BY RICHARD L. FRICKER
DENVER – This mile high city moves. Downtown is alive with small shops and high dollar chains, bistros and restaurants of every imaginable cuisine. Bicycles, scooters and free public transportation shuttle a continuous stream of office workers and tourists among buildings and coffee shops to home. It appears to be a seamless rhythm of commerce and entertainment.
Embedded in this continuum of commerce are medical marijuana outlets. These shops are as much a part of downtown as the stadiums and arenas hosting the Broncos, Avalanche and Rockies; they are a part of Denver culture.
There are approximately 1,500 such outlets throughout the state. In addition to establishing medical marijuana as a legitimate business they provide a previously untapped revenue stream for city, county and state governments.
While outlets are, as most businesses, reluctant to provide exact profit numbers they do provide a general idea of monies paid into government coffers. According to downtown outlet operators interviewed, and then extrapolated across the state, medical marijuana generates about $53.5 million in fees and another $150 million in taxes.
Contrary to uninformed speculation, these outlets are not akin to the opium dens of 1800 San Francisco and London. There are no glassy eyed addicts panhandling the streets, or wasted souls with needles in their arms passed out on the sidewalks and alleyways.
Lotus Medical is one such outlet. Owned by former real estate investors Erik Santus and Hung Nguyen, Lotus counts among its client-customers, teachers, lawyers, doctors, housewives, waiters, bartenders and even a religious from time to time.
“This is not a happy business,” Hung said. “Many of our cancer clients die. I go to a lot of funerals. But they don’t die after being strung out on prescription pain killers that leave them unable to communicate with their family and friends.”
The medical marijuana is not administered at the outlet. There is no cloud of smoke emanating from the doorway. And not all cannabis is smoked. Many patients can’t smoke.
Lotus, like most other outlets, provides inhalers, ointments, liquids and even chewing gum. The choice is up to the patient as to how and when the marijuana is administered.
Colorado is one of 17 states and the District of Colombia that allow legal marijuana sales. Legislation is pending in another 11 states.
Of the 17 states where sales are legal, 10 approved the measure by a vote of the people, the rest were by legislation signed by the respective governors. New Hampshire passed such legislation only to have the measure vetoed by the governor.
The Denver model is important to Oklahoma because state Sen. Constance Johnson, D-Forest Park, has, as she has every legislative session since 2005, introduced a bill to provide for medical marijuana sales. Her bill has never received a study much less a hearing. http://www.oksenate.gov/news/press_releases/press_releases_2011/pr20110208f.html
The bill says, in greater part, “no physician in this state shall be punished, or denied any right or privilege, for having recommended marijuana to a patient for medical purposes.”
It continues, “Oklahoma Statutes relating to the possession of marijuana and …Statutes relating to the cultivation of marijuana shall not apply to a patient, or to a patient’s primary caregiver, who possesses or cultivates marijuana for the personal medical purposes of the patient upon the written or oral recommendation or approval of a physician.”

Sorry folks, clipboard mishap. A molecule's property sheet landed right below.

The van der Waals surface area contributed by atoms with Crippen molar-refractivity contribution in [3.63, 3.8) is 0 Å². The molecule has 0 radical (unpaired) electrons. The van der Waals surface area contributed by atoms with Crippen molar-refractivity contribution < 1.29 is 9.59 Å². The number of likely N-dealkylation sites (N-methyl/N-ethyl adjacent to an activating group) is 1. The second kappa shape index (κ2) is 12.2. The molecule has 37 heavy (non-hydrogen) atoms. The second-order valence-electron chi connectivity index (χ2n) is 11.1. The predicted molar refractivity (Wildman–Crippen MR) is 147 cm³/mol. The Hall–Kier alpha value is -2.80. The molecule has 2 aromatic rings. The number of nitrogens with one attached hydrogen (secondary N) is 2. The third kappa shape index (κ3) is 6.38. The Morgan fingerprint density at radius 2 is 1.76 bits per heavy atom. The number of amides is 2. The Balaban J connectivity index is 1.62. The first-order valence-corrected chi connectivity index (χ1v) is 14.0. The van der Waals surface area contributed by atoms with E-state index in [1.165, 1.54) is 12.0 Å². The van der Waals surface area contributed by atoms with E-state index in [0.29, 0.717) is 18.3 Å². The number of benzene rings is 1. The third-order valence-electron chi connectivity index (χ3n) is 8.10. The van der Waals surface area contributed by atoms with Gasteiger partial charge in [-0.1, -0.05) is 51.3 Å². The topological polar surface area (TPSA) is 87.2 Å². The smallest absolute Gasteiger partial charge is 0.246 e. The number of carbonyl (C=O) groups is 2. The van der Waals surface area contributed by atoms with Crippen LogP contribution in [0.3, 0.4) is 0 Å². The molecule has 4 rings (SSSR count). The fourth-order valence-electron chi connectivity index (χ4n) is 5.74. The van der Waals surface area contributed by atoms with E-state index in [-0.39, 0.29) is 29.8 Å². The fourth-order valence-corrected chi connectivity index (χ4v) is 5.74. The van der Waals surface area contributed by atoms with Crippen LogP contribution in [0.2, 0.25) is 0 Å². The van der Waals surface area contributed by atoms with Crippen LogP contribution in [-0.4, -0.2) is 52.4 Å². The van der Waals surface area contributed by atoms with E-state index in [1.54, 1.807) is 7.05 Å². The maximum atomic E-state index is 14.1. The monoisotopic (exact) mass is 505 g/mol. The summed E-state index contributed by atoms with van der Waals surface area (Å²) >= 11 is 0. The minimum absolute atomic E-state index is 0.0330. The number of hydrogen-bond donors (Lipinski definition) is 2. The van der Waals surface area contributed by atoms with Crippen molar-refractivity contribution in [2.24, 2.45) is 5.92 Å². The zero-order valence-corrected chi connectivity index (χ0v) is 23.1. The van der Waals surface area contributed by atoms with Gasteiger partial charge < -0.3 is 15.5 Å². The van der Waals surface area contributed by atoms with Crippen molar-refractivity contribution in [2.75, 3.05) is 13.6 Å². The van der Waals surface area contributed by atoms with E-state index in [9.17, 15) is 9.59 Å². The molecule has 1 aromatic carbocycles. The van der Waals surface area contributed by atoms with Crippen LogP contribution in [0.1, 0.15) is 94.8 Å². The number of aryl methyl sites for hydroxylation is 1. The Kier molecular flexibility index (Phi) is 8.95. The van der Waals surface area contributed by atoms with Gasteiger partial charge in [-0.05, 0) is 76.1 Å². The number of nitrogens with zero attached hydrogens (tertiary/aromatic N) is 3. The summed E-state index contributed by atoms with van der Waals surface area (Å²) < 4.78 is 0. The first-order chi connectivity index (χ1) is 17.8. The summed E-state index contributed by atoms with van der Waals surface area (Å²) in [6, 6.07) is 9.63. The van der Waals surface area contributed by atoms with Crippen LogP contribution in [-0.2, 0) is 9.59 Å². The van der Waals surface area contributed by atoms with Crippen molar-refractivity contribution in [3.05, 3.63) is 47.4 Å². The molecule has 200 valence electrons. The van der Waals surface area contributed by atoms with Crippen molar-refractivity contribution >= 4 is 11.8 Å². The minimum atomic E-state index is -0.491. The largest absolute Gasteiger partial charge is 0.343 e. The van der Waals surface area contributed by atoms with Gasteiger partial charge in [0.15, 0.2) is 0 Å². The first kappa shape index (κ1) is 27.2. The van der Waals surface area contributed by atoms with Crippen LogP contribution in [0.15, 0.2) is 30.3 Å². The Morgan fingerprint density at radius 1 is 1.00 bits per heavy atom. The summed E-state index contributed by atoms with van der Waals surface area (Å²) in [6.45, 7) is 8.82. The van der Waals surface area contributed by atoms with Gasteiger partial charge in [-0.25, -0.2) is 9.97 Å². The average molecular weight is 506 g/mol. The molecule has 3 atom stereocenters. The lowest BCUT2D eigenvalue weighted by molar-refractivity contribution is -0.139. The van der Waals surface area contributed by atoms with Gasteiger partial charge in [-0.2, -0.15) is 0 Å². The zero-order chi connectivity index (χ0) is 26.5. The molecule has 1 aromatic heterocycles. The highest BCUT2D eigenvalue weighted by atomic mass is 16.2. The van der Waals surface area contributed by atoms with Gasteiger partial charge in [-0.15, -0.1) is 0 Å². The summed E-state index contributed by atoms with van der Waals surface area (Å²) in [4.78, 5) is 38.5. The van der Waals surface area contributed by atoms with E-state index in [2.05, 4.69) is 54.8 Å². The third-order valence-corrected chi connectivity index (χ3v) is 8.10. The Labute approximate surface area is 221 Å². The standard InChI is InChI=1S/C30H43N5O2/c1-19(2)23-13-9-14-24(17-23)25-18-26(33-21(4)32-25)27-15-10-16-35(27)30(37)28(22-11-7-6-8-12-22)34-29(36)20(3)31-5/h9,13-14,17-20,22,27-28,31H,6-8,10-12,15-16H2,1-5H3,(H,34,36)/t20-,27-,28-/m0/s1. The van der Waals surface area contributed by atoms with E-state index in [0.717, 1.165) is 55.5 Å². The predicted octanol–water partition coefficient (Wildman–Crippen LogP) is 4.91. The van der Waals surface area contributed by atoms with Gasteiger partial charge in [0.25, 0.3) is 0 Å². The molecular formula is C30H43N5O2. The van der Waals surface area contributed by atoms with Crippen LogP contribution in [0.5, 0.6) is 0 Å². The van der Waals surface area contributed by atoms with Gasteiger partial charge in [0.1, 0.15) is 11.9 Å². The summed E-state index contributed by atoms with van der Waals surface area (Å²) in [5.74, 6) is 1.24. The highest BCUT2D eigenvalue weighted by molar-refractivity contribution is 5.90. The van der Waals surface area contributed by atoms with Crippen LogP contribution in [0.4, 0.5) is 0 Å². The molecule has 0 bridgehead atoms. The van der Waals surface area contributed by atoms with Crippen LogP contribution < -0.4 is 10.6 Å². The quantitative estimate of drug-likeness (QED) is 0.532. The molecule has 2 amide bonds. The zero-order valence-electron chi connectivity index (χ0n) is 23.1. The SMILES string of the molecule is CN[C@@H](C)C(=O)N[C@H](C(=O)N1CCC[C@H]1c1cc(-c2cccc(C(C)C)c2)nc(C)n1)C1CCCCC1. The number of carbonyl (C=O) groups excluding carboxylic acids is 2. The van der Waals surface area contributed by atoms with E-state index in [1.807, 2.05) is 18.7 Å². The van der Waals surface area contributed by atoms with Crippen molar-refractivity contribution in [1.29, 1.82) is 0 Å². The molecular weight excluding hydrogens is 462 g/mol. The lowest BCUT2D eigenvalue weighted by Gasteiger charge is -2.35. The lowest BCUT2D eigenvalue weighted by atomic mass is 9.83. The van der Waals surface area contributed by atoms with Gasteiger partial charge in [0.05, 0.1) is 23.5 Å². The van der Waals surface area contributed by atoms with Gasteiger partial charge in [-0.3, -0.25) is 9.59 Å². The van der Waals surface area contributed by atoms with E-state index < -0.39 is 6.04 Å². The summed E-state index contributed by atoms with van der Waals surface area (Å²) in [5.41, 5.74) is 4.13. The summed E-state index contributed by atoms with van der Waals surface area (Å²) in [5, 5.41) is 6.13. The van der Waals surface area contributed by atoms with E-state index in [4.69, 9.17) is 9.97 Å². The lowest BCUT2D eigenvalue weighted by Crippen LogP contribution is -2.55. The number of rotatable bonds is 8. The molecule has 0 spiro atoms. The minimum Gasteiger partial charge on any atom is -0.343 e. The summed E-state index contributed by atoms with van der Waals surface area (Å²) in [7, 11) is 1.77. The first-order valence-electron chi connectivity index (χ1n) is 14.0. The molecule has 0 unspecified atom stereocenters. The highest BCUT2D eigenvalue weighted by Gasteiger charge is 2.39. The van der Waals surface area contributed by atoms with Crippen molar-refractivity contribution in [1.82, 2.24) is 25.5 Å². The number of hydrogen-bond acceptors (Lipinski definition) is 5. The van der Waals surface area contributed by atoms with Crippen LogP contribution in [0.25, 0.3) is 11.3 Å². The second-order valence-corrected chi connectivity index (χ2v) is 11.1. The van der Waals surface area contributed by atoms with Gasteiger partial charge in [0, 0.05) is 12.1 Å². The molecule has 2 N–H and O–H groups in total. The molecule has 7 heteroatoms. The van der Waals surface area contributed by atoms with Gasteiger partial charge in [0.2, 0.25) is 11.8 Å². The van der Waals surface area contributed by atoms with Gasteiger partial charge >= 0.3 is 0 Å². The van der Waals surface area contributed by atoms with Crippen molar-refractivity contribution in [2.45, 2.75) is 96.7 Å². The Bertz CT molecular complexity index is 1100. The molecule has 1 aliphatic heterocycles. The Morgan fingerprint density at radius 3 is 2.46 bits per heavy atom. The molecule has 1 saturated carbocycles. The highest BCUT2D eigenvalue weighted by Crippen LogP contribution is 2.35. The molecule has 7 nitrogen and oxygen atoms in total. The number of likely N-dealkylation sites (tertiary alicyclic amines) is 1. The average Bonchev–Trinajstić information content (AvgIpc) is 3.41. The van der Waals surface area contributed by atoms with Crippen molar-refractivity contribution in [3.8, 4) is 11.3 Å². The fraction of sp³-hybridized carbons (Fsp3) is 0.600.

This year may be different. The bill rests with the Senate’s Health and Human Services Committee chaired by former prosecutor Sen. Brian Crain. Sen. Crain says he is unenthusiastic about the bill but might entertain the idea of a study of the question. firstname.lastname@example.org
The Oklahoma Bureau of Narcotics and Dangerous Drugs spokesman Mark Woodward says the OBN supports the idea of a study. Woodward say OBN wants the public to get the truth about what’s “behind” the medical marijuana issue. Woodard’s remarks fly in the face of what voters, legislators and many law enforcement professionals have to say about the issue.
Law Enforcement Against Prohibition [LEAP] is a 70,000-strong organization made up of former police officers, prosecutors and judges who feel the marijuana war has been misguided and provides no tangible social benefit. LEAP has been directly involved in most states where medical marijuana has become legal.
If OBN has no objection to a study and even a hearing, then perhaps Sen. Johnson’s day has come. Certainly 28 of the 50 states have felt the issue was worth public debate. And, of course there is the money for a state whose Secretary of Education keeps cutting funding claiming budget shortfalls – $150 million is a lot of jack from a little bud, and that’s only the numbers for “medical” sales.
After all, Sen. Johnson is only asking for a fair study and fair hearing. Fair would mean committee members should be free of predisposed opinions or entanglements with lobby groups that profit from strict marijuana laws. Should a committee member have such entanglements it would be honorable to recuse from the debate.
There are Oklahoma law enforcement officers, prosecutors, former prosecutors and judges that privately see no problem with legal medical marijuana sales. Equally, many feel the marijuana war has gone on long enough. Few are willing to go public in the current Oklahoma political climate, but there is support. A free and fair public debate would harm no one.
– Richard L. Fricker lives in Tulsa, OK and is a regular contributor to The Oklahoma Observer. His latest book, The Last Day of the War, is available at https://www.createspace.com/3804081 or at www.richardfricker.com.